Set in New York in the 1890s, the House of Mirth is an unflinching look at the ruthless exile of the doomed Lily Bart. Lily is an amazingly pretty and charming socialite. Because she has a taste for the finer things in life, but no means of attaining them, she plans to marry well. “I’m horribly poor—and very expensive,” she says. To this end, Lily, a master of grace and artifice, curries favor with the Fifth Avenue elite to attain wealth and power, comfort and ease. The House of Mirth displays Wharton’s incomparable gift for blending tone and subject matter, as well as her incisive yet sympathetic understanding of human nature and, in particular, the failure of imagination that often lies at the root of spiritual wreckage.
Name that tone
At times Wharton is wickedly satirical and belly-laugh funny, as she is here, describing Lily’s quest to marry Percy Gryce:
She must follow up her success, must submit to more boredom, must be ready with fresh compliances and adaptabilities, and all on the bare chance that he might ultimately decide to do her the honor of boring her for life.
But the real magic of Wharton’s tone is her dazzling ability to combine narrative objectivity with a real sense of feeling for Lily’s anguish. Because Wharton treats her characters with sympathetic detachment, we readers observe, like spectators enthralled, the vast social machinery and suffer Lily’s desperation and horror as her prospects are slowly threshed to nothing. Throughout The House of Mirth, Wharton’s prose sparkles with the “cold precision of a winter dawn,” to borrow one of her images.
A testament to Wharton’s storytelling ability is her deft handling of Lily’s hopeful but ultimately fragile psyche. Wharton presents a self that contains many contradictory thoughts and feelings. Lily Bart is a deeply confused yet entirely human person, more human, in fact, than any character I can readily think of in literature, which goes a long way in explaining the grandeur of the novel. A bewildering complex of hope and fear, pride and shame, conscience and indignation, Lily self-consciously manipulates others’ egoism and vanity to advance her own position in society. She loves to be seen and heard, and thrills at the joy and pleasure she gives others by being a charming object of art.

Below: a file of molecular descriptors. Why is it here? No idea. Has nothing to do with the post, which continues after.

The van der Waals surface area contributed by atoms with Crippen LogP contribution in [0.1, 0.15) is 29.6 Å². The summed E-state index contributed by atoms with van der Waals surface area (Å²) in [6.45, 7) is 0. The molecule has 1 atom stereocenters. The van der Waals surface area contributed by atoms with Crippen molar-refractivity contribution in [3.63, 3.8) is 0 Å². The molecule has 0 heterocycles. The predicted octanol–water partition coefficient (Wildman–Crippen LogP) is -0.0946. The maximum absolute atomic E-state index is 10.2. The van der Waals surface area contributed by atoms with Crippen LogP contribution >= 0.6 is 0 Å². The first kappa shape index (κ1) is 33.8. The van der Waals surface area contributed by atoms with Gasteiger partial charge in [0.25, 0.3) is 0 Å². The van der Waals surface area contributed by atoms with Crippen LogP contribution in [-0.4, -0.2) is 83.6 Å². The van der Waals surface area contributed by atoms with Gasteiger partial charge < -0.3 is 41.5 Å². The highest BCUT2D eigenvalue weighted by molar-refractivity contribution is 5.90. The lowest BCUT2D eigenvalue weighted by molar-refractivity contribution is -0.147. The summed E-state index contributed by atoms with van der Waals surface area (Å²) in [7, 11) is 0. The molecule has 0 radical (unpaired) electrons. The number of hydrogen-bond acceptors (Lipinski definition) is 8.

Of course, when you live by appearances, you run the risk of dying by them, too. So when a manufactured scandal tarnishes her reputation, Lily is “unsphered in a void of social non-existence.” To her horror, she discovers a self without substance. She has no pieties or traditions to fall back on, no intimacy with nature to strengthen her, and precious few friendships to guide her. Worst of all, Lily lacks imagination. The devastating truth of Lily’s private life is that she is unable, not unwilling, but simply unable to reconceputalize her life along new lines. “The utmost reach of her imagination did not go beyond picturing her usual life in a new setting.” Without the foundation of her usual life to support her, Lily loses footing, and we watch a slow-motion slide through nervous exhaustion to a kind of spiritual evacuation so complete that it doesn’t really matter whether she dies by accident or suicide. She was already long gone.